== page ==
12 WEEK 4: JESUS, NO FAN OF HYPOCRISY Most of us were taught by our parents to wash our hands before meals. What s happening in this scenario with Jesus and the Pharisees, however, involves a lot more than mere hygiene or manners: When Jesus had finished speaking, a Pharisee invited him to eat with him; so he went in and reclined at the table. But the Pharisee was surprised when he noticed that Jesus did not first wash before the meal. Then the Lord said to him, Now then, you Pharisees clean the outside of the cup and dish, but inside you are full of greed and wickedness. You foolish people! Did not the one who made the outside make the inside also? But now as for what is inside you be generous to the poor, and everything will be clean for you. Woe to you Pharisees, because you give God a tenth of your mint, rue and all other kinds of garden herbs, but you neglect justice and the love of God. You should have practiced the latter without leaving the former undone. Woe to you Pharisees, because you love the most important seats in the synagogues and respectful greetings in the marketplaces. Woe to you, because you are like unmarked graves, which people walk over without knowing it. (Luke 11:37-44) As mentioned in our second session, the Pharisees were all about being set apart from anything unclean. Washing around meal times had great religious significance for them. Jesus a Jew just like the Pharisees was subject to the same Old Testament laws as the Pharisees. So he takes this opportunity to address a more pressing spiritual matter not the cleanliness of the Pharisees hands or dishes, but the cleanliness of their hearts. 12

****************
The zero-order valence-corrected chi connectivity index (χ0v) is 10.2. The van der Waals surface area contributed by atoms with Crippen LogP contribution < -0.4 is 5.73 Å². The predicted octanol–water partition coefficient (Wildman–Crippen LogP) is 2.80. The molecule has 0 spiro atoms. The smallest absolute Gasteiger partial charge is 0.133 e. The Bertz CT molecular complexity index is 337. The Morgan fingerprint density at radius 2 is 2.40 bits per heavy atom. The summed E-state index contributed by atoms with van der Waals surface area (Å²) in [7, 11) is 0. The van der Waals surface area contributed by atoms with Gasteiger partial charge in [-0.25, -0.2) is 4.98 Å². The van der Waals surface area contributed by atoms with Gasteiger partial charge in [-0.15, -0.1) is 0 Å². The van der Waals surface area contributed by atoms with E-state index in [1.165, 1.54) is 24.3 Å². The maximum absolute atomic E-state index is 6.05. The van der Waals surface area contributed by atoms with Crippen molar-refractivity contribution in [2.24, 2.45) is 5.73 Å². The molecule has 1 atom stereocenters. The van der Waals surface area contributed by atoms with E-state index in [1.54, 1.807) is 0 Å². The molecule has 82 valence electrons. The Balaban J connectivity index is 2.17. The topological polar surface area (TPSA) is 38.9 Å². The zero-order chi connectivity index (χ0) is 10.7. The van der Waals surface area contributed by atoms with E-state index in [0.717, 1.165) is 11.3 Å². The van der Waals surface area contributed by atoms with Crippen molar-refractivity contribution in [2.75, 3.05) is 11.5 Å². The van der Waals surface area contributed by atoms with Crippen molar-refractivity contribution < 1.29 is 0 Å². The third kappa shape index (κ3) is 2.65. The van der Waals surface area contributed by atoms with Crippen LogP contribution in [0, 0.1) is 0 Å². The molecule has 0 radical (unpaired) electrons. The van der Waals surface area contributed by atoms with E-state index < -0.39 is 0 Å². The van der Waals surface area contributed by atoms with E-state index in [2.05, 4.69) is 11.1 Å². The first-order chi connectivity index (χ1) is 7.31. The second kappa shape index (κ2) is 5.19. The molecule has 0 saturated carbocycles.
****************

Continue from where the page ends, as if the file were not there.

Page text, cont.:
13 Jesus had very little patience for religious people who did all the right activities on the outside, but were proud, judgmental and greedy on the inside. In fact, in a few passages after this one, Jesus has a name for it hypocrisy. The word comes from the world of the theater and it means to play act. Though it is an accusation that has been hurled at Christians and Christianity for ages, the idea of being hypocritical about one s faith and religion is something Jesus spoke most stridently against. Jesus message was clear: God calls people to a life where goodness and love flows out, because a love for God is within. Anything else will undoubtedly result in play acting. QUESTIONS FOR DISCUSSION: 1a. When you were young, how strict were your family s hand-washing practices before meals? 1b. What did Jesus criticize about the Pharisees spirituality? 2. Where does it lead us if we try to be religious by merely performing religious acts? 3. What answer or hope does Jesus give to the Pharisees in this passage to break free of hypocrisy? 4. What can lead us into hypocrisy? How can we guard against it? 5. What do you notice about people whose lives are characterized by authenticity and truthfulness? How do you think they got there? 13